Long-Stalled LNG Project Moves Toward FID
An agreement between US independent InterOil and the government of Papua New Guinea will see th e latter acquire an additional 27.5% stake in the Gulf Liquefied Natural Gas (also known as the Liquid Niugini LNG project). While this will raise the government ' s share in the project to a substantial 50%, including a previous entitlement to 22.5%, it will allow the long - delayed project to advance. Inte r Oil 's failure to secure supply agreements and bring in a larger partner had led to a series of missed deadlines , which in May 2012 prompted the government to issue a threat to cancel the project entirely .
Although this threat was later rescinded, the outlook for the project remained uncertain, as negotiations between Royal Dutch Shell and InterOil, had at the time of writing, failed to secure an agreement despite the Anglo- Dutch major's interest in entering PNG ' s gas sector (see our online service, October 15 2012, ' Total Targets Asian LNG With Latest Farm-In').
The PNG Cabinet has now approved the project and InterOil has said it will advance a smaller than originally proposed 3.8mn t onnes per annum (mtpa) facility that was planned to come online by 2015. Having sold to the government half the Elk and Antelope gas fields that will provide feedstock for the terminal, PNG CEO Phil Mulacek said the project would now be 'fast-tracked' and the 'final phase of bidding and closure' would begin . T he company expects LNG partner agreement s to be finalised ' immediately ' . The swift advancement of the project will be supported by a special cabinet committee designed to quickly commercialise PNG's second LNG export terminal.
The announcement was good news for InterOil, which was battered by markets in May following the announcement that the project was at risk of being cancelled ; however , with the company's share price higher on the news, it may gain the momentum to exit its current downtrend.
|InterOil Could Trend Upwards With Advancing LNG Project|
|InterOil Corp Stock Performance YTD (US$)|
Forecast On Watch For Upward Revision, But Risks Remain
The government ' s support of the project , and the fact that the gas supply for the terminal has been identified and pre-front end engineering and design (FEED) largely completed, make s the project well poised to advance. However , InterOil has delayed a final investment decision (FID) on the project several times in its history, most recently in April 2012, and with agreements between the government and potential farm-in partner s yet to be finalised, we will await formal a FID before including Gulf LNG volumes in our forecast. In August , InterOi l suggested it may extend the deadline for a FID until December 31 2012 ; yet , on the back of an agreement with the government , we believe a formal decision on the project will come before 2013.
In its latest investor presentation from September 2012, the company cited heads of agreement (HOA) provisions with Noble Group , Guvnor , ENN and the Philippines Power Project for a total of 3.8mtpa of gas under 10-15 year supply agreements. While not binding, HOA agreements bode well for securing the formal supply agreements that will de-risk the project and support a positive FID.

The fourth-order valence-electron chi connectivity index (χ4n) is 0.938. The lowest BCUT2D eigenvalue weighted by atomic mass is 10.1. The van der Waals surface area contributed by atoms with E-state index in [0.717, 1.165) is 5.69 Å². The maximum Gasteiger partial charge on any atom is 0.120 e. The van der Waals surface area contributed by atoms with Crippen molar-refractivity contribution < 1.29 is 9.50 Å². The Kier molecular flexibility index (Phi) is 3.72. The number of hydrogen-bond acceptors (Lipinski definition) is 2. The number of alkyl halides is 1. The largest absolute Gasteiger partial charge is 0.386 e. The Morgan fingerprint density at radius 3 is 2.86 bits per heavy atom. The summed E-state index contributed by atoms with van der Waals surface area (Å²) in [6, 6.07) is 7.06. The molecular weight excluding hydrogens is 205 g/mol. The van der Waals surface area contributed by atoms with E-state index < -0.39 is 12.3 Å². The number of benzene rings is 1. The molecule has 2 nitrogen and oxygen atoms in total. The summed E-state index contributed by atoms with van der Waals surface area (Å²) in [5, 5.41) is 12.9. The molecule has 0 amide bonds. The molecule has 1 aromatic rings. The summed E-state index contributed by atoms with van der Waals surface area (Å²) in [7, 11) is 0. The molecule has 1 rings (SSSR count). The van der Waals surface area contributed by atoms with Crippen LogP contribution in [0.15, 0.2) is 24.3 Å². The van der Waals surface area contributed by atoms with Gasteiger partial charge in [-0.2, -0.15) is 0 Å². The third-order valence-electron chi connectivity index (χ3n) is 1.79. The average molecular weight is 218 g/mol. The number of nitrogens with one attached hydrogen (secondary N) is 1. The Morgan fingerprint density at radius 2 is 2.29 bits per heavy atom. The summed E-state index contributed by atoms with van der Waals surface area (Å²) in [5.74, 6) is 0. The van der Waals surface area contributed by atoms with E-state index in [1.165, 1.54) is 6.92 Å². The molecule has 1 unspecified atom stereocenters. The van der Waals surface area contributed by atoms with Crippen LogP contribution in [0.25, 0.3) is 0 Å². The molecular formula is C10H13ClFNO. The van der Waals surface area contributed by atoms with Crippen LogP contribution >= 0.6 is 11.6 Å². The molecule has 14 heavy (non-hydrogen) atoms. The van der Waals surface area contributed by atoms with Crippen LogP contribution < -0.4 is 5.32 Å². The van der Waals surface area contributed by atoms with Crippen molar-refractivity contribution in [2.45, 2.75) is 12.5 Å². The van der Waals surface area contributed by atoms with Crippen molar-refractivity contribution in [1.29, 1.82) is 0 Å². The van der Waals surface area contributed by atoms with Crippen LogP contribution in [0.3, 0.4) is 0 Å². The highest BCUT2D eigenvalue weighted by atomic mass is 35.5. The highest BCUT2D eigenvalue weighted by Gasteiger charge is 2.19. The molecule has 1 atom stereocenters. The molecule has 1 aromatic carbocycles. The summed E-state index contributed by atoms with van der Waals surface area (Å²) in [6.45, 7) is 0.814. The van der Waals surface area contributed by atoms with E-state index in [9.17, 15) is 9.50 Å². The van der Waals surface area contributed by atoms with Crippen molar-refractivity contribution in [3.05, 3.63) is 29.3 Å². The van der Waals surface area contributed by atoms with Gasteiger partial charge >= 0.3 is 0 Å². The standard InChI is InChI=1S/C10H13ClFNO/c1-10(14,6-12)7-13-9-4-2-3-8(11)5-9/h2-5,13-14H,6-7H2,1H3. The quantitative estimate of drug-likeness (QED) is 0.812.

Progress on the Gulf LNG project reinforces our bullish outlook for the PNG gas sector, and we highlig ht the positive role that the government played and looks set to continue playing, in advancing the project as a potential turning point in what remains a challenging business environment ( see ' Policy Improvements Seen As Resource Interest Grows ' , November 19 2012 ). This will help sustain growing interest in commercialising the country's gas, with Total recently entering the country ' s upstream with plans for an LNG project ( see ' Total Target s Asian LNG With Latest Farm-In ' , October 15 2012 ). The country's strategic location for exports to key growth markets in Asia and relatively underexplored acreage will sustain interest in its gas potential going forward.
PNG could even benefit from concerns regarding the future of an existing leading LNG exporter, with growing fears over reso urce nationalism supporting an increasingly uncertain outlook for Indonesian volumes ( see 'BPMigas Falls Victim To Resource Nationalism' , November 19 2012 ).
Yet , beyond the continued risks to upstream gas exploration from an absence of infrastructure, challenging environment and local opposition , as well as a unique land tenure agreement, we also cite the risk of cost overruns. While ExxonMobil ' s PNG LNG remains on track for 2014 first gas, costs had exploded by more than 20% to approximately US$19bn as a result of exchange rate movements, record rainfall over the past 2 years and wide-scale disputes with native landowners. While costs remain below neighbouring LNG projects in Australia , should development costs increase further it would undermine a key competitive advantage for LNG projects in PNG .
|Project||Schedule||Capital Expend (US$bn) (US$bn)||Plant Production (MTPA)||Plant Type||Cost Per MTPA (US$mn)|
|*InterOil Proposals From September 2012; Source: BMI Research|
|Pluto 2012 (Australia)||2012||15.2||4.3||Phased||3536|
|PNG LNG (Australia)||2013||15||6.6||Phased||2272|
|InterOil (Papua New Guinea)||2016*||9.3 (intial 5.2mtpa 2015)*||8||Phased||1160|
|PNG LNG (Exxon Led; Papua New Guinea)||2014||19||9||Phased||2111|